In the Western and Southwestern States, and in some places in the Northwest, we find in the towns a vehicle of excellent type, known as a dray. The word which designates this wagon is one of the most ancient of those which have been applied to any form of vehicle, but the construction itself is eminently peculiar ; it has but faint likeness to any European vehicle. In the American dray we have two wheels ; a long slender platform, without permanent sides, terminating at the rear end in two stout beams extending several feet. When in position to receive or discharge its freight, the projections form a perfect inclined plane leading down to the level of the walk. This admirable contrivance has been adjusted with reference to the barrel and bale, the two great methods of packing in use in the Western country. On the platform there are a number of cylindrical openings, in which what are called dray-pins are placed. The work of loading or discharging cargo is greatly facilitated by the use of these pins, which, moreover, afford excellent implements for the active discussions which frequently take place between the contentious drivers. The dray-pin is a very conspicuous element in the police records of the Southern States. The Southern and Western dray, of all American carriages the one which is most completely “ reconciled to its environment,” has never found a place in the Eastern States, for the reason that the barrel and the sub-cylindrical cotton bale are not so common in those parts, and perhaps for the better reason that the streets of our Eastern cities are too narrow to permit the evolution of this very long carriage, which must be turned athwart the street when it is receiving or discharging its load. A certain modification of the form in a four-wheeled vehicle is not uncommon in some of our Eastern cities, but it has not the most characteristic advantages of the dray.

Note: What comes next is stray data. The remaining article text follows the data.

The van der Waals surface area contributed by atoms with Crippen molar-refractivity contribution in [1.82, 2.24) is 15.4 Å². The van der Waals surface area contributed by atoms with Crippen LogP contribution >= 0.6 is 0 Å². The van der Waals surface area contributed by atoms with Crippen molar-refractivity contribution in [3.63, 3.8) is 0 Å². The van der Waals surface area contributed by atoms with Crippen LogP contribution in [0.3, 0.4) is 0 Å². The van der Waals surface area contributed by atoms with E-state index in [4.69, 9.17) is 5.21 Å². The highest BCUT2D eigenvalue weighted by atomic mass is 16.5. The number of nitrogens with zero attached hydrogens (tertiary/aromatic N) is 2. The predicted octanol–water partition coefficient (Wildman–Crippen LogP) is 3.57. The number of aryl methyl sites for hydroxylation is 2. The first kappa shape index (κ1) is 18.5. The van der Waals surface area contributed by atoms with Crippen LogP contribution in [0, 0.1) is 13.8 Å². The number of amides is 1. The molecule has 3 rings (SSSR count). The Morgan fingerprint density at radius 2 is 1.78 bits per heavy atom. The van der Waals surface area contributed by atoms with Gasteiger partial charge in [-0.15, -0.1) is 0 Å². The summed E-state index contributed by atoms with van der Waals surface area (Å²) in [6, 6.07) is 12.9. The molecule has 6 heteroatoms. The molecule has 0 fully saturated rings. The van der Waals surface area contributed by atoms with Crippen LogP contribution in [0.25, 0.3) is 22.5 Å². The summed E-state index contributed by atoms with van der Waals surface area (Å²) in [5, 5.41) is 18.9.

Almost every city and many country districts in the United States have certain peculiar types of vehicles, or modifications of well-known forms, which serve to mark the inventive impulse and the imitative humor of the particular place. In the cities, the limitations of these vehicles are generally very distinct. In the country districts, the circumstances of distribution are less clearly marked, unless it should happen that the region is sharply bounded by some geographic barrier.